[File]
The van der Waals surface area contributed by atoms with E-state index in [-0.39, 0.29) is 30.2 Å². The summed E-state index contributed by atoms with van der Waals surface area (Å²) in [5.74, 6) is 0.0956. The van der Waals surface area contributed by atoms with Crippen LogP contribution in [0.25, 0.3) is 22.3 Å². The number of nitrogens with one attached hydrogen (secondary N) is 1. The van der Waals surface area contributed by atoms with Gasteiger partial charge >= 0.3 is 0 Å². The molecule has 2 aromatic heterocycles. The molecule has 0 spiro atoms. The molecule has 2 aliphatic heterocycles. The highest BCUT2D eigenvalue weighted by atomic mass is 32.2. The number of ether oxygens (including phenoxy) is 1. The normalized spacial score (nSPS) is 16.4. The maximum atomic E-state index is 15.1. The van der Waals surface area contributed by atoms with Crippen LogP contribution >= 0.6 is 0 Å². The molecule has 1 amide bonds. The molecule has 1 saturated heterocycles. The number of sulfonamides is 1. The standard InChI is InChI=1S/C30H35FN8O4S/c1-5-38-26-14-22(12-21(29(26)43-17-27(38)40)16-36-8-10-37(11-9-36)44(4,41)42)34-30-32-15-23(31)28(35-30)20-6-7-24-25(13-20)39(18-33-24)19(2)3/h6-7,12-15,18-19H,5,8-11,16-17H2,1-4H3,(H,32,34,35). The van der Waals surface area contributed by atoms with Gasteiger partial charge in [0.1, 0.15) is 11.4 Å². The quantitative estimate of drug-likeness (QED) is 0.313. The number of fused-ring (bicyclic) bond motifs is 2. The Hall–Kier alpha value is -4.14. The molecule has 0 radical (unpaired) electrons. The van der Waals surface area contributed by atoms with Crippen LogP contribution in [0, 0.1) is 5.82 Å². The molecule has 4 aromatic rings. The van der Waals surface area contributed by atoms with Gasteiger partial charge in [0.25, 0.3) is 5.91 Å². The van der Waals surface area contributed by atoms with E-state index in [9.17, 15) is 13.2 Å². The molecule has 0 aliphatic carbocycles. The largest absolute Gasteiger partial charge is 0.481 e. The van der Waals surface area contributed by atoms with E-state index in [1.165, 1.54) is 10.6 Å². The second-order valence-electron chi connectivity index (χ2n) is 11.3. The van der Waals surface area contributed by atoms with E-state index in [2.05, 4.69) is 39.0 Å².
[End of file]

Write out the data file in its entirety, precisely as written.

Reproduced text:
The van der Waals surface area contributed by atoms with E-state index in [-0.39, 0.29) is 30.2 Å². The summed E-state index contributed by atoms with van der Waals surface area (Å²) in [5.74, 6) is 0.0956. The van der Waals surface area contributed by atoms with Crippen LogP contribution in [0.25, 0.3) is 22.3 Å². The number of nitrogens with one attached hydrogen (secondary N) is 1. The van der Waals surface area contributed by atoms with Gasteiger partial charge >= 0.3 is 0 Å². The molecule has 2 aromatic heterocycles. The molecule has 0 spiro atoms. The molecule has 2 aliphatic heterocycles. The highest BCUT2D eigenvalue weighted by atomic mass is 32.2. The number of ether oxygens (including phenoxy) is 1. The normalized spacial score (nSPS) is 16.4. The maximum atomic E-state index is 15.1. The van der Waals surface area contributed by atoms with Crippen LogP contribution >= 0.6 is 0 Å². The molecule has 1 amide bonds. The molecule has 1 saturated heterocycles. The number of sulfonamides is 1. The standard InChI is InChI=1S/C30H35FN8O4S/c1-5-38-26-14-22(12-21(29(26)43-17-27(38)40)16-36-8-10-37(11-9-36)44(4,41)42)34-30-32-15-23(31)28(35-30)20-6-7-24-25(13-20)39(18-33-24)19(2)3/h6-7,12-15,18-19H,5,8-11,16-17H2,1-4H3,(H,32,34,35). The van der Waals surface area contributed by atoms with Gasteiger partial charge in [0.1, 0.15) is 11.4 Å². The quantitative estimate of drug-likeness (QED) is 0.313. The number of fused-ring (bicyclic) bond motifs is 2. The Hall–Kier alpha value is -4.14. The molecule has 0 radical (unpaired) electrons. The van der Waals surface area contributed by atoms with Crippen LogP contribution in [0, 0.1) is 5.82 Å². The molecule has 4 aromatic rings. The van der Waals surface area contributed by atoms with Gasteiger partial charge in [0.25, 0.3) is 5.91 Å². The van der Waals surface area contributed by atoms with E-state index in [9.17, 15) is 13.2 Å². The molecule has 0 aliphatic carbocycles. The largest absolute Gasteiger partial charge is 0.481 e. The van der Waals surface area contributed by atoms with E-state index in [1.165, 1.54) is 10.6 Å². The second-order valence-electron chi connectivity index (χ2n) is 11.3. The van der Waals surface area contributed by atoms with E-state index in [2.05, 4.69) is 39.0 Å².